Lone Star Dispute: Bob’s Dinosaur Blog reports that the official state dinosaur of Texas is experiencing an identity crisis. “According to the University of Minnesota's Peter Rose…the current Texas state dinosaur, Pleurocoelus, has been misidentified.” Rose says the bones are different enough to merit their own genus,
All Dinosaurs Great.… One of the Everything Dinosaur members of staff was asked the other day: "how big is Brachiosaurus and why when I look this dinosaur up in two books, different size estimates are given"? Found out the answer over there.
...and Small: As we’ve noted before, the mighty T. rex had arms that were so small that some early theorists even suggested they were vestigial organs. To get a sense of just how small the T. rex forearms were, check out this photo of David Hone at Archosaur Musings, posing with the humerus (upper arm bone) of a Tarbosaurus, the Asian cousin of Tyrannosaurus and very similar in size and shape: “As you can see, it is essentially the same size as my own upper arm, yet I am notably not an 8 meter and 6 ton theropod dinosaur.”
Trilobytes: Flying Trilobite has joined the Twitter community, and he’s pondering ideas for new paleo-appropriate labels. Trilotwitobite or Twitobite? (Just a suggestion— you might consider an anagram of “Flying Trilobite Twitter,” such as “Be Loftier Trying Lit Twit”)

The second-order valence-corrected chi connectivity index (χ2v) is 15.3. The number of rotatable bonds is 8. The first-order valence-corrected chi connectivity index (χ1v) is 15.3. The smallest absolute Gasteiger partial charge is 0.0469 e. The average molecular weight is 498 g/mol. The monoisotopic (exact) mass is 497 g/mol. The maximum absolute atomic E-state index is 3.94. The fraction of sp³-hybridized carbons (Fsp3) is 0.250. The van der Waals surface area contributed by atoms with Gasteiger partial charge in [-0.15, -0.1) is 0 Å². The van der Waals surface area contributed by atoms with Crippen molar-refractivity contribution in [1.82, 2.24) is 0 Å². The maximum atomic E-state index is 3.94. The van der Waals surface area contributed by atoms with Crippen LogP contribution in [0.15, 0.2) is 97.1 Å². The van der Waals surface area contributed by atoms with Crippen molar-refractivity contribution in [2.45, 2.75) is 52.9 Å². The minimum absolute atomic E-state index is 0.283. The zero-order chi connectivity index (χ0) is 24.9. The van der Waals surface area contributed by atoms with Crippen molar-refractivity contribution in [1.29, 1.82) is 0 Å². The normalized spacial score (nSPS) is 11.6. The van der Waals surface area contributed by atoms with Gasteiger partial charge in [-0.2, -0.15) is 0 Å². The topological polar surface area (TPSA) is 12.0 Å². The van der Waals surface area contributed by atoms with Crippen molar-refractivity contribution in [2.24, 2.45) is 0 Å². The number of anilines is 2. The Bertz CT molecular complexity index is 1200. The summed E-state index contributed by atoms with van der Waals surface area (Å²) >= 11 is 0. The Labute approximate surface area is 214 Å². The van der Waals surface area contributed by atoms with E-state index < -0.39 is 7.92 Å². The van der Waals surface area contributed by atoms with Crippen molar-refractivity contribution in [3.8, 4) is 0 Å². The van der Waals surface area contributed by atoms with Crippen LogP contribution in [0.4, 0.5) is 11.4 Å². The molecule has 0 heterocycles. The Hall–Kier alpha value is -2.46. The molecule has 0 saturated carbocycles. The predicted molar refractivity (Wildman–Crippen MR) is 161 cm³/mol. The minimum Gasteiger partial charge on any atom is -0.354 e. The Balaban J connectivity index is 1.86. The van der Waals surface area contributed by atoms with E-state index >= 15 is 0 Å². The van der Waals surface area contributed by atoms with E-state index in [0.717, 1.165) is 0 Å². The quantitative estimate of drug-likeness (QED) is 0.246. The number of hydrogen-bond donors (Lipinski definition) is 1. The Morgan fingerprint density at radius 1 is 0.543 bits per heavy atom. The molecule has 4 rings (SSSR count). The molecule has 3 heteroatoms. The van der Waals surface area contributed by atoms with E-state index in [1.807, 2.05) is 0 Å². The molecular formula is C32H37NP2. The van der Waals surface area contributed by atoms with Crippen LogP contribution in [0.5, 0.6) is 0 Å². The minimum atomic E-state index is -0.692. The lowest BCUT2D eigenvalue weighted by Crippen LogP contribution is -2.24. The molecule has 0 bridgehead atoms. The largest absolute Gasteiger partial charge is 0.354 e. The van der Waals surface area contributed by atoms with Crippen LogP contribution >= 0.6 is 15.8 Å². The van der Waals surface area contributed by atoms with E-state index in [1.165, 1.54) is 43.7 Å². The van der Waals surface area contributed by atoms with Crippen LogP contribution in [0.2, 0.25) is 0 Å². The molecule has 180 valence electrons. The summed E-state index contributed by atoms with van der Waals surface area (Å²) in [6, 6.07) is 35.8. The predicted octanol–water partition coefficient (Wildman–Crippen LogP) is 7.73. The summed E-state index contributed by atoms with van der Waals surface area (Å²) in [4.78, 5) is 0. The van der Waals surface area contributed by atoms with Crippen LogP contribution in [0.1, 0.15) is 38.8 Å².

Pulp Fiction: Atomic Surgery has uncovered a Golden Age comic book that reveals what really killed the dinosaurs: Not enough meteorites!
Playing Hard to Get: Sci-Fi Wire has posted an interview with Danny McBride, one of the stars of the upcoming Land of the Lost movie, which will reportedly feature high-quality, CGI dinosaurs. Money quote:
How does it feel to see yourself running from dinosaurs? McBride: It's pretty weird. You know, I've never seen that before. No, that was really my main reason for wanting to do it. I was like, "I want to see what I look like being chased by a T-rex." And it looks pretty cool. Yeah, I like it.Read the Fine Print: How can you be sure that large law firms are carefully reading legal documents? One lawyer has a solution: When drafting the Force Majeure clause (better known as “Acts of God”) that excuses parties from liability, he lists war, earthquakes, floods…and “the return of predatory dinosaurs.”